Ray Franklin’s story started in Liverpool, England where he was born and raised until the age of fifteen. By his own accounts he was a wisp of a child with a severe bronchial asthmatic condition that would only worsen in England’s unforgiving climate.
Upper: Eastern Soccer Coaches Jason Simone, Ray Franklin and Rick Franklin.
His father, a former professional goalkeeper for the Everton Football Club, moved young Ray and the entire family to the United States where they set up residence in Mt. Kisco. "I had an aunt who worked at Northern Westchester Hospital in Mt. Kisco and I began to receive the treatment I needed. That, along with climate change, helped Ray Franklin return to a sport that has been his game since birth — football — known in America as soccer.
"I played for Fox Lane High School and you have to realize that in the early 1960’s this country didn’t embrace or know very much about soccer," he said, during a recent interview.
Evidently one person saw a gifted player and appreciated the skills that Franklin demonstrated. He was Yale University’s Head Soccer Coach, and he took his recruit in the summer of 1970 to the World Cup in Mexico as a prelude to playing for the prestigious University. "It was a fantastic experience for me to see these world-class players and to know that I would be going toYale. I was concerned about whether or not I could keep up with the academics, but Coach Hubert told me I would have the help I’d need to do well there," he said.
As with many young men facing choices, especially with college, and in Franklin’s case with athletics as well, he reached a fork in the road at the end of his senior year. The opportunity to play professional soccer for the fledgling North American Soccer League with the New York Generals was put before him. " I wish to this day that my school guidance counselor had sat down with me and explained what it would mean if I went professional straight from high school," Franklin said. That meeting could have resulted in a young player being told that if he played professionally he would never be able to play in college. "I made the New York General’s team but neither the league nor the club was well received by the fans. Attendance numbers weren’t great so the team reorganized under a new name, the New York Cosmos, and international soccer stars were brought to the US in an effort to make soccer economically feasible. After one year I was off the pitch (playing field) and realized I had made the biggest mistake of my life.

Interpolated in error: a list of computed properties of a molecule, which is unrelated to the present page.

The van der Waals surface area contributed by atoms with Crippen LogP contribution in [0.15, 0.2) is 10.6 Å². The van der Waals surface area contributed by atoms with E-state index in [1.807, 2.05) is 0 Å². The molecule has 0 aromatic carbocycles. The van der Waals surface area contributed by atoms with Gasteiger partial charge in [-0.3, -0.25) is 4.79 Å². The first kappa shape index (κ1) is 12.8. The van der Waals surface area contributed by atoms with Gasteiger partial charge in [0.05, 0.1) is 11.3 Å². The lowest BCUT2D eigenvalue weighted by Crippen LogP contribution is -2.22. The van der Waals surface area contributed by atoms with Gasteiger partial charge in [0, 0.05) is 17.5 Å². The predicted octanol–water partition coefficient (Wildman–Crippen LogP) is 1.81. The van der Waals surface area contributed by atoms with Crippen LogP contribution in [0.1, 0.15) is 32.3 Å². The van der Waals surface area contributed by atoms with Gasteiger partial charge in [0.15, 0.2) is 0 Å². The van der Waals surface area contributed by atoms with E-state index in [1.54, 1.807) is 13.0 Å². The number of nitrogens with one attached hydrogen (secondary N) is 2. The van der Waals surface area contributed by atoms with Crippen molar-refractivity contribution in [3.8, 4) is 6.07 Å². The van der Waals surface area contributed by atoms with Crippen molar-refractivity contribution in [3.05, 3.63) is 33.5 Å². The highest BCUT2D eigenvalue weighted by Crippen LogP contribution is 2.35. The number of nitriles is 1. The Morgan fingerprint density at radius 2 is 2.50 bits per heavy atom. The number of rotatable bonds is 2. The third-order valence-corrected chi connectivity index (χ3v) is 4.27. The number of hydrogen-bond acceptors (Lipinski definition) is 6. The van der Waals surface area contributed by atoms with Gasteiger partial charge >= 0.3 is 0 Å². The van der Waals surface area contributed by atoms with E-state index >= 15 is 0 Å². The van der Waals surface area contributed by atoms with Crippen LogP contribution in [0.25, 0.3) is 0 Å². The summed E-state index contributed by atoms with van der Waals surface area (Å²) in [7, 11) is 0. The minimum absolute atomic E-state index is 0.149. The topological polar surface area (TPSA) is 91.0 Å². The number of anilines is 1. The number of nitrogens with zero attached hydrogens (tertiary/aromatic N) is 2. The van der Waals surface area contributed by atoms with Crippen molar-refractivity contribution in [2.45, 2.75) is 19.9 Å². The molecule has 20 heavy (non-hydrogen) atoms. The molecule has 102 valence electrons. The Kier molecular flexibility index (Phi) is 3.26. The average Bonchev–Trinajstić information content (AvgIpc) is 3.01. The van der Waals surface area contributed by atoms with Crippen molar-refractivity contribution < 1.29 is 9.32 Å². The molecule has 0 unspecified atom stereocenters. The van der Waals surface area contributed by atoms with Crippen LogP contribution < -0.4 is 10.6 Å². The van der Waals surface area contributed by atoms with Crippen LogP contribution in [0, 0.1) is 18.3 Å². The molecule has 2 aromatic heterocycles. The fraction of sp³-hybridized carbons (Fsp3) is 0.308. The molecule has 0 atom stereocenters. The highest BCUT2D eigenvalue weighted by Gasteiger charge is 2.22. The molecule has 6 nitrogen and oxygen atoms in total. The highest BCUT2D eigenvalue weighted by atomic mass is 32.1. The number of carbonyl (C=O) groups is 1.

Ray Franklin continued to play soccer, but this time for a club team in New Jersey called the Kearney Americans. He got a daytime job in a print shop and his attention turned to coaching and helping youngsters learn and appreciate the game of soccer. "I made up my mind to help kids learn the game and do whatever was necessary to get them into good colleges," he said. "After all that’s what life is, getting a good education and making good choices," he added.
Franklin’s choice to train and coach young boys (and girls since 1999) has never stopped being a great one. Since 1977 Eastern Football Club and Academy has introduced youthful players to a highly qualified coaching staff that recognizes the need to build and foster technique, tactical skills, fitness and attitude. Eastern has also aligned itself with the Academy at the Liverpool Football Club in England. Eastern players, both boys and girls, attend training sessions and play in games during regularly scheduled trips to the Academy. In addition, Ray Franklin established Eastern’s Soccer Academy residential camp which is currently being held at The Williston Northhampton School in Easthampton, Massachusetts. The summer residential camp runs from mid-July through mid-August with four one-week sessions. His reasons for the in-depth and varied programs are simple. "If you want to be a good soccer player and you want to play in high school, college and possibly beyond, you need to play regularly," he said.
Currently the Eastern Football Club has fifteen teams of both boys and girls. Ages range from under 11 to 18 years old. Eastern plays indoor soccer in the winter months at the Underdome in Mount Vernon. When the weather changes, training turns to outdoor fields in Greenwich, Connecticut. Games are played locally and in neighboring states. Eastern also attends large soccer tournaments, giving players the opportunity to play against high quality teams and to be seen by prospective college coaches. "We have built a program that allows kids to play year round. We are a family-oriented soccer club with many of our players having a brother or sister on one of our other teams. We’ve seen our kids win the Connecticut State Cup Tournament five times and advance to the Eastern Regional five times as well. Our U-14 team was the National Champion in 2007 and some of our players have been High School All Americans. We even have a former player playing for the LA Galaxy now next to David Beckham," Franklin said.
Returning to his roots and the reason he became a soccer coach Ray Franklin has never wavered from his mission. "I want our kids to prepare themselves for life and a good education after high school. Soccer offers them a sense of confidence, increased skills, and a commitment to doing better. They take that with them when they leave Eastern," he said.
For more information about Eastern FC, its programs and the summer residential soccer camp, call (914) 864-2608 or visit easternsoccer.com.